Will Cubs Try to Bring Back Tsuyoshi Wada After Declining Option? Is He a Trade Candidate?

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Will Cubs Try to Bring Back Tsuyoshi Wada After Declining Option? Is He a Trade Candidate?

Chicago Cubs

tsuyoshi wada featureI’m fighting against the instinct to read too much into it, either because I could have misheard or because the comments were extemporaneous and may not mean anything, but, on Friday, when President of Baseball Operations Theo Epstein discussed the Cubs’ pitching depth and back-end rotation options for 2015, he mentioned quite a few guys … but not Tsuyoshi Wada.

I offer that only as a framing device for a post in which I’d like to discuss Wada, because, again, it really might not have meant anything. But it is true that Wada is no lock to be on the Cubs next year, either by virtue of the club declining his $5 million option, or by virtue of him being traded. With the Cubs looking to add two starting pitchers this offseason, they could enter into Spring Training with just one rotation spot available behind Jake Arrieta, Kyle Hendricks, and the two outside additions. That means Jacob Turner, Felix Doubront, Eric Jokisch, Dallas Beeler, and Dan Straily would all be fighting with incumbents Travis Wood and Edwin Jackson (if they’re still around) for that last spot.

And I haven’t even gotten to Wada yet.

That is all to say that I’m coming around a bit to the idea that, despite his solid debut, the Cubs might not be best served using $5 million to keep Wada in the fold. Instead, the best approach might be to shop Wada around as a $5 million pitcher, and if there are teams out there that value him as such, the Cubs can pick up his option within 5 days of the end of the World Series, and then trade him.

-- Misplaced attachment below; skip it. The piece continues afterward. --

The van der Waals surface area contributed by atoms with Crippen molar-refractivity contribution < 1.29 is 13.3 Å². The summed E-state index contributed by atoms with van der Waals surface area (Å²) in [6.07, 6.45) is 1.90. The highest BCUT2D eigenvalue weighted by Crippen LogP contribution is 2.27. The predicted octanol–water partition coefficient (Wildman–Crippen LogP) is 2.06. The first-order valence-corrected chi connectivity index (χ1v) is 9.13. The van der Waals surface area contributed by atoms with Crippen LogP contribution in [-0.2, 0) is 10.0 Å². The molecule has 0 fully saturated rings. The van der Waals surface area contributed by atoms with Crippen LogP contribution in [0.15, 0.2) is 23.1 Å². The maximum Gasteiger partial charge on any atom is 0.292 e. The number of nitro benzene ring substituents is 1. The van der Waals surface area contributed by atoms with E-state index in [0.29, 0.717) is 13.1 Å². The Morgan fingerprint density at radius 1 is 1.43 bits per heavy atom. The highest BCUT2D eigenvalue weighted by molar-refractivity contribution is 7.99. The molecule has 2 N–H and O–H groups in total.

Otherwise, they may as well decline Wada’s option and see if he’d like to stick around as depth for less than $5 million (indeed, Bruce Miles suggests that’s what the Cubs might prefer to do). I’ve got to believe Wada can do better than a couple million bucks out there, but, then again, the mid-tier pitching market is extraordinarily robust this offseason. Of course, if the 33-year-old Wada doesn’t find what he’s looking for in the States, he could always try to go back to Japan and cash in.

In the end, the revelation that the Cubs are very serious about adding two starters externally this offseason makes it very hard to see Wada as a member of the Cubs come Spring Training.

That said, let’s see what happens in that week after the World Series. I can’t help but wonder if there will be some trade rumors, if nothing else.

Author: Brett Taylor

Brett Taylor is the Editor and Lead Cubs Writer at Bleacher Nation, and you can find him on Twitter at @BleacherNation and @Brett_A_Taylor.